In an attempt to keep up with nutrition trends and health-conscientious students, Campus Auxiliary Services (CAS) recently initiated the use of trans fat-free fryer oil in its food preparation.
According to Ginny Geer-Mentry, director of dining services, this is just one of the steps CAS is making to continue to improve the choices students have at the dining halls. In addition to the fryer oil, onion rings and mozzarella sticks are pre-fried in zero trans fat oil before they are sent to the school. The David's brand muffins and Tyson chicken strips, which are used for subs, are also all trans fat-free.
The replacement oil, called MelFry Zero Trans Fat fryer oil, is made from soybeans. It is more expensive, but has a longer shelf life and is much healthier.
The effort to remove trans fats comes from growing public knowledge about the negative health effects that trans fats have on the body, specifically their role in promoting heart disease and obesity. Trans fats are produced by taking liquid vegetable oils and adding hydrogen atoms in a process called hydrogenation. Partially hydrogenated fats are used to give foods - especially cookies, crackers and baked goods - longer shelf lives and to enhance taste. Trans fats also occur naturally in some animal based products.
Growing public awareness of the negative effects trans fats have on the body has lead to several major food manufacturers and restaurant chains to cut trans fats from the ingredients in their foods. The Food and Drug Administration (FDA) also has a new requirement that all food products list the trans fats content on the Nutrition Facts Label underneath the saturated fat content, effective Jan. 1, 2006. However, foods labeled as having zero grams of trans fats may still contain hydrogenated oil if it is less than .5 grams. As a result of these changes people are more able to easily see the trans fat content of their food. Unfortunately, this is rather difficult in restaurants and dining halls.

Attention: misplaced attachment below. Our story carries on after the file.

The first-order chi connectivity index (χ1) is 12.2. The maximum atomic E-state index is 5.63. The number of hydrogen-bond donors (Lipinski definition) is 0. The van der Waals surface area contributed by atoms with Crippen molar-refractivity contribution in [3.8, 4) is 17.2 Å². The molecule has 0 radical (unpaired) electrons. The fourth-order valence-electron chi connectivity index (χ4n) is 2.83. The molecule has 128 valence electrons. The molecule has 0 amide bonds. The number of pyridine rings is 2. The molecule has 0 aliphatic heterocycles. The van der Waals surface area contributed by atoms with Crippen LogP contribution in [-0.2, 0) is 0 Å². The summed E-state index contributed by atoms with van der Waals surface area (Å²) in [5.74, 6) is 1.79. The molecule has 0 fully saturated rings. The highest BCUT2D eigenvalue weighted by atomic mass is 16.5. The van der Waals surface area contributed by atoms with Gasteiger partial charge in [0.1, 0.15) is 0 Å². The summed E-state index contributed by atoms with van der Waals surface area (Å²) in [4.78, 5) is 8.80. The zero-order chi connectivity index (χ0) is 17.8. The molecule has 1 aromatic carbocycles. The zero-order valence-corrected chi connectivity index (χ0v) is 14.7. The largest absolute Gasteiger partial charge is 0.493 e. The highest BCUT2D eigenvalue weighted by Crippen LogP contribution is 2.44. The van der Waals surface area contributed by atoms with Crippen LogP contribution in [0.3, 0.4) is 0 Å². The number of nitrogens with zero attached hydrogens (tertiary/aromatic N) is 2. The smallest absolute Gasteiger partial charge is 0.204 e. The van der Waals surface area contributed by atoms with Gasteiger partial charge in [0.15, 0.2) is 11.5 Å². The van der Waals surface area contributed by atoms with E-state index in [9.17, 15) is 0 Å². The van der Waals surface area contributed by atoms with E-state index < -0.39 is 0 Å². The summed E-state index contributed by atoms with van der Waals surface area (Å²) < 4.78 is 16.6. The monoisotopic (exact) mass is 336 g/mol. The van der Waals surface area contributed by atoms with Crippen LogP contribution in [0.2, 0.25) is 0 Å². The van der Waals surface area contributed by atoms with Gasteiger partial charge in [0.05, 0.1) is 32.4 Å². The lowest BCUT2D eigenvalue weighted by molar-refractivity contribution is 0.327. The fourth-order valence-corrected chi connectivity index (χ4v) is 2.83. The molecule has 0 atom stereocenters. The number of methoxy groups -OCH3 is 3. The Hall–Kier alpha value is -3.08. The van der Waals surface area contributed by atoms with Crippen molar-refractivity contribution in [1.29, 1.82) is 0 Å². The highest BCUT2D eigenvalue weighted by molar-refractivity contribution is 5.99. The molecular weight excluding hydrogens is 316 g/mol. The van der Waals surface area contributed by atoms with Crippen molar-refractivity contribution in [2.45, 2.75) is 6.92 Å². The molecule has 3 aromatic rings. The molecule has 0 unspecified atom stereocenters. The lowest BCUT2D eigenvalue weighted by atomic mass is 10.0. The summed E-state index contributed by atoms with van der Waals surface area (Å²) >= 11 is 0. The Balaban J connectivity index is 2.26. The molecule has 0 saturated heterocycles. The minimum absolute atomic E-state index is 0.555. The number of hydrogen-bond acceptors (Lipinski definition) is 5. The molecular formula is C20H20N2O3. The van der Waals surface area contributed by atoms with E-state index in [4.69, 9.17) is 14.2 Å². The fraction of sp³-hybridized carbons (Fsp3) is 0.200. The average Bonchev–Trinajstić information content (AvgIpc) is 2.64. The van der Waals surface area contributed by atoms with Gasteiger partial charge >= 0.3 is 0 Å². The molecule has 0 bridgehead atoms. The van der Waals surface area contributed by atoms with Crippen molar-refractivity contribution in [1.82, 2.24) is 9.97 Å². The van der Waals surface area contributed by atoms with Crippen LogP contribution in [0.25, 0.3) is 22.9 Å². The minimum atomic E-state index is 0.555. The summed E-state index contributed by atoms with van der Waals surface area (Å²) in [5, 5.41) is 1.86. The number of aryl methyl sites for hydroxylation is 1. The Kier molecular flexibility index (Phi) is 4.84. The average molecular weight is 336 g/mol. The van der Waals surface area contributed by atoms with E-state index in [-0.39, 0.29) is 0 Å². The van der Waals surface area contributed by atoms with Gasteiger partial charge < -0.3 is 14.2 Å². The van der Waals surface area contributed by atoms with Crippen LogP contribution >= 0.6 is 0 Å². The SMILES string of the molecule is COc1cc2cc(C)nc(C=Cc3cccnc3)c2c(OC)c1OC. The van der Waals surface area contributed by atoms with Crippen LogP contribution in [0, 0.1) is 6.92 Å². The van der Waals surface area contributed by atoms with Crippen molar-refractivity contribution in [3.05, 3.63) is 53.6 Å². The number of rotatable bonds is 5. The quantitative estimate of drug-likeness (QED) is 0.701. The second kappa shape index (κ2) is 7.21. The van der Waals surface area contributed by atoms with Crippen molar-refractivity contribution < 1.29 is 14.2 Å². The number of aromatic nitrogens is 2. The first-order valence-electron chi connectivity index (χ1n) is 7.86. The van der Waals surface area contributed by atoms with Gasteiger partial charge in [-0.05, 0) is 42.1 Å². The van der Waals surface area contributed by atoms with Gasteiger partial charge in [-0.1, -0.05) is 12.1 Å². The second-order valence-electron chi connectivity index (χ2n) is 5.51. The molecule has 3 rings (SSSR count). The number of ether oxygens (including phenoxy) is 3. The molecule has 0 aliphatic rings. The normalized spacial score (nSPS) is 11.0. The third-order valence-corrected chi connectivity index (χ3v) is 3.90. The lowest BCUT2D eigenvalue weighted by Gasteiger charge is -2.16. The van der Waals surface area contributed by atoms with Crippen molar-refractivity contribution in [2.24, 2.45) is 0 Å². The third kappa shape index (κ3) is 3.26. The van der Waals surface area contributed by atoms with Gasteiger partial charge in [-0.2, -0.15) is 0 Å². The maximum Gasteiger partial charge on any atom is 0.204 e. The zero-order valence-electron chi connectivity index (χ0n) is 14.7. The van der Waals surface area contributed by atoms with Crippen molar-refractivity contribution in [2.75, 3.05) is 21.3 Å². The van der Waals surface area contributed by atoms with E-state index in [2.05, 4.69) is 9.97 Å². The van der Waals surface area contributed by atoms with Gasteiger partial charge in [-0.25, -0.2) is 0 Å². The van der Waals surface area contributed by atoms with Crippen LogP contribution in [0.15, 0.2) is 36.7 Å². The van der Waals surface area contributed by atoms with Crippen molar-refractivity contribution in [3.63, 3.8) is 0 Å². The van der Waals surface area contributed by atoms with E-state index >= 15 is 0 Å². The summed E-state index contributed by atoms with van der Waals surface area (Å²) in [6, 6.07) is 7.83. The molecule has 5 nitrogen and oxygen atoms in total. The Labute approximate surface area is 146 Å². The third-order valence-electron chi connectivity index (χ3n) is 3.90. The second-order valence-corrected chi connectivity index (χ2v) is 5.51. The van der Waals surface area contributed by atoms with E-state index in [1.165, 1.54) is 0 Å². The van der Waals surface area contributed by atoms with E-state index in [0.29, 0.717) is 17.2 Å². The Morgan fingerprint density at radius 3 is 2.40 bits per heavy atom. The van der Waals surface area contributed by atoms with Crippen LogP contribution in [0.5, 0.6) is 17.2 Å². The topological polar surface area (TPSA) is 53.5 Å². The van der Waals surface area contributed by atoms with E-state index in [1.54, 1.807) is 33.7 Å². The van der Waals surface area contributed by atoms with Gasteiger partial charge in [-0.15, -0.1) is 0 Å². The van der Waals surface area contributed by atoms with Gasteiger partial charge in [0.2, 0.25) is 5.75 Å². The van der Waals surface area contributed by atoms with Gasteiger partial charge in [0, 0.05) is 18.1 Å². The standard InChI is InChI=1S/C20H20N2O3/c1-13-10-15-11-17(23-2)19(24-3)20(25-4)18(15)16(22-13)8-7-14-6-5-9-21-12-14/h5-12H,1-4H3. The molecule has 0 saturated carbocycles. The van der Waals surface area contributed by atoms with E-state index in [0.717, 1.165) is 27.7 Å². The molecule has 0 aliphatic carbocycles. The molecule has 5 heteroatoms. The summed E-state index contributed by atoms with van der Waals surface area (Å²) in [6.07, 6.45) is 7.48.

The response of most students seems to be positive towards CAS's initiatives, and some students would like to see similar changes continue to be made in the future. Freshman Anthony Dambra stated that "I don't eat trans fats" and is hoping that he'll see more wheat products in the dining halls in the future.
Additional ideas from students include continuing to replace food items with trans fat-free alternatives as they become available, and an increased number of choices of vegetable and grain dishes, especially organic products. Kelly Dunn, a freshman, noted that, "I'd like to see more fruit." Other students would like healthier alternatives in the to-go dining facilities. According to sophomore Sean Gradowitz, "I think that it is a personal responsibility to choose to eat well." Students who are not conscious about what they are eating may not be taking advantage of the changes CAS has put into place. While serving trans fat-free products comes at no cost to students, the switch to more organic products would increase the price of food substantially.
As of right now CAS serves organic yogurt, vegan soup, wheat wraps and whole-grain pizza crust, and is currently experimenting with wheat pancakes as a to-go item in the Millennium Market.
Other colleges in the area have also made the transition to trans fat-free foods and providing their students with healthier choices. According to Jim Liebow, general manager of Bon Appetit, the dining service at St. John Fisher College, "We have been serving trans fat-free foods for about three years now." They also make it a point to serve their students a variety of organic foods and products that are grown locally. SUNY Fredonia is also in the process of transitioning to trans fat-free products, according to Dean Messina, assistant to the director of dining services, although they are not advertising their changes to the students as of yet.
CAS will continue to offer more trans fat-free foods as they become available by the companies who are working to make their products trans fat-free. According to Geer-Mentry, changes will be advertised to students via posters around the dining halls. Every two weeks CAS meets with a student advisory board to discuss concerns and problems that need to be addressed. By providing trans fat-free choices, CAS can make finding a healthy meal easier for the health-conscientious student on the go.